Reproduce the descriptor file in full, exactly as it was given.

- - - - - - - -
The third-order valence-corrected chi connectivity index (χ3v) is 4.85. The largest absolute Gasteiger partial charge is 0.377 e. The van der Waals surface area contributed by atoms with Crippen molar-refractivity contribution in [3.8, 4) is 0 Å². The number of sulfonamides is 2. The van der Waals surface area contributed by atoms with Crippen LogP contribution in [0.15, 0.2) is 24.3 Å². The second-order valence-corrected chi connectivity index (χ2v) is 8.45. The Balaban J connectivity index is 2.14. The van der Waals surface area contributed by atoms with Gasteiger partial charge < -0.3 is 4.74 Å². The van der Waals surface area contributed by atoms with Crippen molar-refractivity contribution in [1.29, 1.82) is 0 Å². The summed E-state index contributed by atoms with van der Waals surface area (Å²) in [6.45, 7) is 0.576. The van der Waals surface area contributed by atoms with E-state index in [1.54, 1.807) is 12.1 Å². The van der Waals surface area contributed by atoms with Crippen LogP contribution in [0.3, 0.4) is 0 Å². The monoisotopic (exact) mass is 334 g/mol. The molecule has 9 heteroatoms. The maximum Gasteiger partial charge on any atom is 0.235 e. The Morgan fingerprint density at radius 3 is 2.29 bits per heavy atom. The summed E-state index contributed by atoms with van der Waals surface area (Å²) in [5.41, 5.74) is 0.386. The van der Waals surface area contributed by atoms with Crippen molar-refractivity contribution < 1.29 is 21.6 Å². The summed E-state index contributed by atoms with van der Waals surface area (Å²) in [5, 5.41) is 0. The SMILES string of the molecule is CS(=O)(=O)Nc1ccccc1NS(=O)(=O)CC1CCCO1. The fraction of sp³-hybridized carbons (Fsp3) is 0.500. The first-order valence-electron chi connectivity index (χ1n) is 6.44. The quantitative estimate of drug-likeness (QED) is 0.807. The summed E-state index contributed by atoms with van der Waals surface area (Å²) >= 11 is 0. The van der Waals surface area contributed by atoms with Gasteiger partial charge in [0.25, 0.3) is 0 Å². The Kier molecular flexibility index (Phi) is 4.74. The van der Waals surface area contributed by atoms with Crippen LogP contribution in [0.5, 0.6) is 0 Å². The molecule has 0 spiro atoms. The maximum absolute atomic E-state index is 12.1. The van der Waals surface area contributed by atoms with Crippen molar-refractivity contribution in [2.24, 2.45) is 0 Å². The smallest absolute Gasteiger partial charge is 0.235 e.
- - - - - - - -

The third-order valence-corrected chi connectivity index (χ3v) is 4.85. The largest absolute Gasteiger partial charge is 0.377 e. The van der Waals surface area contributed by atoms with Crippen molar-refractivity contribution in [3.8, 4) is 0 Å². The number of sulfonamides is 2. The van der Waals surface area contributed by atoms with Crippen LogP contribution in [0.15, 0.2) is 24.3 Å². The second-order valence-corrected chi connectivity index (χ2v) is 8.45. The Balaban J connectivity index is 2.14. The van der Waals surface area contributed by atoms with Gasteiger partial charge < -0.3 is 4.74 Å². The van der Waals surface area contributed by atoms with Crippen molar-refractivity contribution in [1.29, 1.82) is 0 Å². The summed E-state index contributed by atoms with van der Waals surface area (Å²) in [6.45, 7) is 0.576. The van der Waals surface area contributed by atoms with E-state index in [1.54, 1.807) is 12.1 Å². The van der Waals surface area contributed by atoms with Crippen LogP contribution in [0.3, 0.4) is 0 Å². The monoisotopic (exact) mass is 334 g/mol. The molecule has 9 heteroatoms. The maximum Gasteiger partial charge on any atom is 0.235 e. The Morgan fingerprint density at radius 3 is 2.29 bits per heavy atom. The summed E-state index contributed by atoms with van der Waals surface area (Å²) in [5.41, 5.74) is 0.386. The van der Waals surface area contributed by atoms with Crippen molar-refractivity contribution < 1.29 is 21.6 Å². The summed E-state index contributed by atoms with van der Waals surface area (Å²) in [5, 5.41) is 0. The SMILES string of the molecule is CS(=O)(=O)Nc1ccccc1NS(=O)(=O)CC1CCCO1. The fraction of sp³-hybridized carbons (Fsp3) is 0.500. The first-order valence-electron chi connectivity index (χ1n) is 6.44. The quantitative estimate of drug-likeness (QED) is 0.807. The summed E-state index contributed by atoms with van der Waals surface area (Å²) >= 11 is 0. The van der Waals surface area contributed by atoms with Gasteiger partial charge in [0.25, 0.3) is 0 Å². The Kier molecular flexibility index (Phi) is 4.74. The van der Waals surface area contributed by atoms with Crippen LogP contribution in [0.5, 0.6) is 0 Å². The molecule has 0 spiro atoms. The maximum absolute atomic E-state index is 12.1. The van der Waals surface area contributed by atoms with Crippen molar-refractivity contribution in [2.24, 2.45) is 0 Å². The smallest absolute Gasteiger partial charge is 0.235 e.